At the beginning of the month, I had a Belvoir weekend. First, I saw An Enemy of The People by Melissa Reeves after Henrik Ibsen. This is the story that was the basis for the film Jaws: a shark causes panic with some sensible people calling for the resort beach to be closed while the town leader decides to hide the fact as it will close down the place. Those calling for the closure are considered “the enemy”.
In this production, the mayor (Kate Mulvany) wants to close down the spa that creates the most income for the town because it has become toxic. The opening scene in the second act is a town meeting that involved the audience superbly.
Downstairs the excellent Zahra Newman delivered a 45-minute monologue Random about a day in the lives of a Caribbean English family. The ordinary day of the mother, father, son and daughter is changed dramatically by a random incident.
Meanwhile, the Sydney Theatre Company presented a gender-reversed production of Dario Fo’s Accidental Death of an Anarchist. The role reversal worked to emphasise the absurdities in the farce. The Hayes Theatre continued its presentation of neglected musicals with Meet Me In St Louis, based on the movie of the same name. The reading was great fun but the only really good songs were those from the film.
Each year I try to get to Melbourne twice. I always like the opportunity to see some theatre that is specifically Melbourne in style. This aim was spoiled somewhat by a very poor musical Madiba, but The Gentleman’s Guide was great and the last of this year’s Production Company shows. Sydney does not have a similar company but we do have “The Hayes”.
The Malthouse, which often presents shows with Belvoir, presented Trustees, which starts with a board meeting discussing changes to arts funding recently announced by the government. It then developed into something completely different and included some really soft audience involvement. It was provocative, funny and challenging, and very enjoyable.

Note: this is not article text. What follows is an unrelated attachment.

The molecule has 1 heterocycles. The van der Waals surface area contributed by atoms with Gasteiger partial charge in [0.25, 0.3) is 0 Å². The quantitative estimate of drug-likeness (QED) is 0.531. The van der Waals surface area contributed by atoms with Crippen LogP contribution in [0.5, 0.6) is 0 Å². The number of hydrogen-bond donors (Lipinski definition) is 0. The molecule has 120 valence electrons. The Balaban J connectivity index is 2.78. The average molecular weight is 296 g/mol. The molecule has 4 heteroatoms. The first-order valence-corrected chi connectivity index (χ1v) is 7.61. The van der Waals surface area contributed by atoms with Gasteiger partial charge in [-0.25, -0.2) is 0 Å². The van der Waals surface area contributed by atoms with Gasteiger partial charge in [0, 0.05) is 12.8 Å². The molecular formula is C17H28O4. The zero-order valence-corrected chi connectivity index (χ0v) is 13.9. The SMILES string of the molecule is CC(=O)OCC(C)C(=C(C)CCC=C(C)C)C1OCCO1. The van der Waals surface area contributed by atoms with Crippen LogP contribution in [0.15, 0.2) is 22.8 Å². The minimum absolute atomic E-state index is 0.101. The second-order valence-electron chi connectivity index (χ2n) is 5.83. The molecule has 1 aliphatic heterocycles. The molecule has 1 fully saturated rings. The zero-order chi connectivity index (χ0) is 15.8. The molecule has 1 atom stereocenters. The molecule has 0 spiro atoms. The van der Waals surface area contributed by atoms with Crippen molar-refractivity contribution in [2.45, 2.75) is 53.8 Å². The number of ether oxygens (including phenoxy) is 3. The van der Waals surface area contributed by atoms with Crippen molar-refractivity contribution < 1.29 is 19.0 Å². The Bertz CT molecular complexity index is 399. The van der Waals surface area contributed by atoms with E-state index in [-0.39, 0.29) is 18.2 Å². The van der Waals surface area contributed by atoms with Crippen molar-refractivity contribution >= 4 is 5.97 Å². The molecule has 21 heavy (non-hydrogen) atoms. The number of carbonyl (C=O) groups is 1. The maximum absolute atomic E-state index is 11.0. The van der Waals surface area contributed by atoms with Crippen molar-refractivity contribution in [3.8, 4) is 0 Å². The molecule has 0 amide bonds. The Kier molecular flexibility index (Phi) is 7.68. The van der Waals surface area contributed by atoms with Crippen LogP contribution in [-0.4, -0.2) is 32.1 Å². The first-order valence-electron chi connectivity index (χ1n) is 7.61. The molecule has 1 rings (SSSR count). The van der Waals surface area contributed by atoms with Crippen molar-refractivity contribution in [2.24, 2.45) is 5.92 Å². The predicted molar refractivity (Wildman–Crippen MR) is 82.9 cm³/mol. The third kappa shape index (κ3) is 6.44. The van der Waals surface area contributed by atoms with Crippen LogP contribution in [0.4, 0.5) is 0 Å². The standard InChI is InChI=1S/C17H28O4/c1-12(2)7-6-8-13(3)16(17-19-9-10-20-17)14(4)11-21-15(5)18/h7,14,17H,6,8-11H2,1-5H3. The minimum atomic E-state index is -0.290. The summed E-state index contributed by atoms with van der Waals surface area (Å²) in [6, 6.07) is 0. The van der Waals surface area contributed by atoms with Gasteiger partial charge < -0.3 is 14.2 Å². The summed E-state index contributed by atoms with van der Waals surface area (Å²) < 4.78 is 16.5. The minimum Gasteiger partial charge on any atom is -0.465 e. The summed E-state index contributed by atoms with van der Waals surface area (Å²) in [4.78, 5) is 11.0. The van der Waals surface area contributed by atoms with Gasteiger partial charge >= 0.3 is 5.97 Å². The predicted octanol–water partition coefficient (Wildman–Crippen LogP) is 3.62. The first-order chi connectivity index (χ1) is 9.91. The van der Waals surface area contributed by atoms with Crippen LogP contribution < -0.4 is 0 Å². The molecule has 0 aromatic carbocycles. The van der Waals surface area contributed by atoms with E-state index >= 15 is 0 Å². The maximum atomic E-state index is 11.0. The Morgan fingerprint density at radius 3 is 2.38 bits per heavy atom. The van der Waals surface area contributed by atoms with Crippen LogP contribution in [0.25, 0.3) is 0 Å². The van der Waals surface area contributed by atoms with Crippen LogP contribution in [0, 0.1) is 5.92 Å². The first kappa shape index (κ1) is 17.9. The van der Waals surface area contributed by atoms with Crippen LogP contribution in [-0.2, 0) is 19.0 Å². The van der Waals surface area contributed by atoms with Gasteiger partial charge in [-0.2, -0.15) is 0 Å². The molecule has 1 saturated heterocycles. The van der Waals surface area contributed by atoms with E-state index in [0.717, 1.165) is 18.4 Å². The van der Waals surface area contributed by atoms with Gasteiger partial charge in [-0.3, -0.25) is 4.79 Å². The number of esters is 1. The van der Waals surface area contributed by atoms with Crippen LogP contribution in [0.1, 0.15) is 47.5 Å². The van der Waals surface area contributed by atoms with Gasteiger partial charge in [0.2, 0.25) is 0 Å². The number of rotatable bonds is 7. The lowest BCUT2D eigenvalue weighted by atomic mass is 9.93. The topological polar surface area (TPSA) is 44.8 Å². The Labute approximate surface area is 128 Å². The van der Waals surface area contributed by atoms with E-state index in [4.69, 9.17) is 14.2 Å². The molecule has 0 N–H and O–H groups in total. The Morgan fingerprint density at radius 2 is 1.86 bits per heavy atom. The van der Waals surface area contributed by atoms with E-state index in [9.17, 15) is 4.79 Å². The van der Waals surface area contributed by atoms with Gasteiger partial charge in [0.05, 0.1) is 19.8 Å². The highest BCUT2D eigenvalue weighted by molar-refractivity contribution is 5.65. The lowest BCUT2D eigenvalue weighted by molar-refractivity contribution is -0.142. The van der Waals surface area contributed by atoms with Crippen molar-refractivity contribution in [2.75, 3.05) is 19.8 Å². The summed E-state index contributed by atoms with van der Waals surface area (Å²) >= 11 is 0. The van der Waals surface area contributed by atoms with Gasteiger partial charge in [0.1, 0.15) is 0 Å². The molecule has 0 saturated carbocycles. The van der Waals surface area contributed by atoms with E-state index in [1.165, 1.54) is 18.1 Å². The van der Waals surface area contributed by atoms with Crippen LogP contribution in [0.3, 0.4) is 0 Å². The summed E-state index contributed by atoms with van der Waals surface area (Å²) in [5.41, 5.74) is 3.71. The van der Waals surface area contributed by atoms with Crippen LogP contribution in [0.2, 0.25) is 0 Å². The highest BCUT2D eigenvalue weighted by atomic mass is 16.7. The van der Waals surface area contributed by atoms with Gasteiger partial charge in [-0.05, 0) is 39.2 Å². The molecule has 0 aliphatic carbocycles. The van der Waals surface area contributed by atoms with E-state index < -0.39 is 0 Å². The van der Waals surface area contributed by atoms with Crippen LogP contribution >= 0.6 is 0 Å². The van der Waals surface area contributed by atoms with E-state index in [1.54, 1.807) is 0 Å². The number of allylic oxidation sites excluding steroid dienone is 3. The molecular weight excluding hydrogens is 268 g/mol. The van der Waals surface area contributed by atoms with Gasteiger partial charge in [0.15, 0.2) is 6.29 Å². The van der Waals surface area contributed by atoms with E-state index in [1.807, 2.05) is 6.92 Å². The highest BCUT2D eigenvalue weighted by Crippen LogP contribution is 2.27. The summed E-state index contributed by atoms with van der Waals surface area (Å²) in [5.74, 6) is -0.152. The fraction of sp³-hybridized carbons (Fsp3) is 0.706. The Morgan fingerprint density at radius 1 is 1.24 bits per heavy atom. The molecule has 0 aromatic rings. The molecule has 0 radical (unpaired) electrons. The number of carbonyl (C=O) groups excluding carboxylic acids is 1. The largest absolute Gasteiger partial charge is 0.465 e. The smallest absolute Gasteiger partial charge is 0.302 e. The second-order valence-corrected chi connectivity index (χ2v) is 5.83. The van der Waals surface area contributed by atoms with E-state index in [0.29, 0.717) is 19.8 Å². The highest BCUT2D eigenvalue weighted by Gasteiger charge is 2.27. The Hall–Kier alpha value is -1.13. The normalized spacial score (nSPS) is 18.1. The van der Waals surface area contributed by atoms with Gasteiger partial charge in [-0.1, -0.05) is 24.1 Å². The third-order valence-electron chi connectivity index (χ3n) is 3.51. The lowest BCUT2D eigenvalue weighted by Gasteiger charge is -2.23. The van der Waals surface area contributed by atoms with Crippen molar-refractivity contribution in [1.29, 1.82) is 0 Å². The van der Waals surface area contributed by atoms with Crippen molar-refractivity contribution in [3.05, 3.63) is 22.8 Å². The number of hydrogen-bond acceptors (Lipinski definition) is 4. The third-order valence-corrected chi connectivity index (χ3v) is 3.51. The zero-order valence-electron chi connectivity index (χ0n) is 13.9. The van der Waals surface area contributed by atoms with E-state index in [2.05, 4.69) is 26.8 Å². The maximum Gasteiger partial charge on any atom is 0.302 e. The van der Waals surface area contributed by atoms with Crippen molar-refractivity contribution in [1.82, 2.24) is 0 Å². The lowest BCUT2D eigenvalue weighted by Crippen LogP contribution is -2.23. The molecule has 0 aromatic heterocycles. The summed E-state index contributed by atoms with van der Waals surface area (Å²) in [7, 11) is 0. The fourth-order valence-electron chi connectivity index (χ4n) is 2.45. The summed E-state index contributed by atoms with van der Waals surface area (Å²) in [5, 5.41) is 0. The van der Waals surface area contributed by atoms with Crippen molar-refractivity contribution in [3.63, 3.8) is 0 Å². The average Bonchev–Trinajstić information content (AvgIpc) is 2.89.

But the show that has remained with me since I saw it was at La Mama, which recently burnt down and this played at their Courthouse venue. One and The Other was part of the Victorian Seniors Festival. Debra Batten and Sue Broadway became friends while working for Circus Oz, where Sue was one of the founders.
They use slapstick and their circus skills to highlight what happens to older women. After making a few mistakes as they try to have a cup of tea and proceed to apologise over and over again, they then tell their back stories really exposing themselves.
Sue does her story with a narrative about her family. I found this so moving as I knew Sue, her brother and her parents. Deb tells her story using a succession of T-shirts she is wearing each representing a show in which she has performed from all over the world.
She starts as a very big person and eventually strips to the woman she is today. There is no way I can do justice to this amazing, beautiful, funny and very personal show. They move on to a series of “F... yous” to people who have hurt and abused them. This was the highlight in a show full of them. Then having stripped away all pretensions they literally strip and walk off stage. I am still thinking about it weeks later. Thanks Sue, thanks Deb and thanks Teresa Blake for the beautiful musical support.
Frank Barnes is retired and really looking forward to this year’s Wharf Review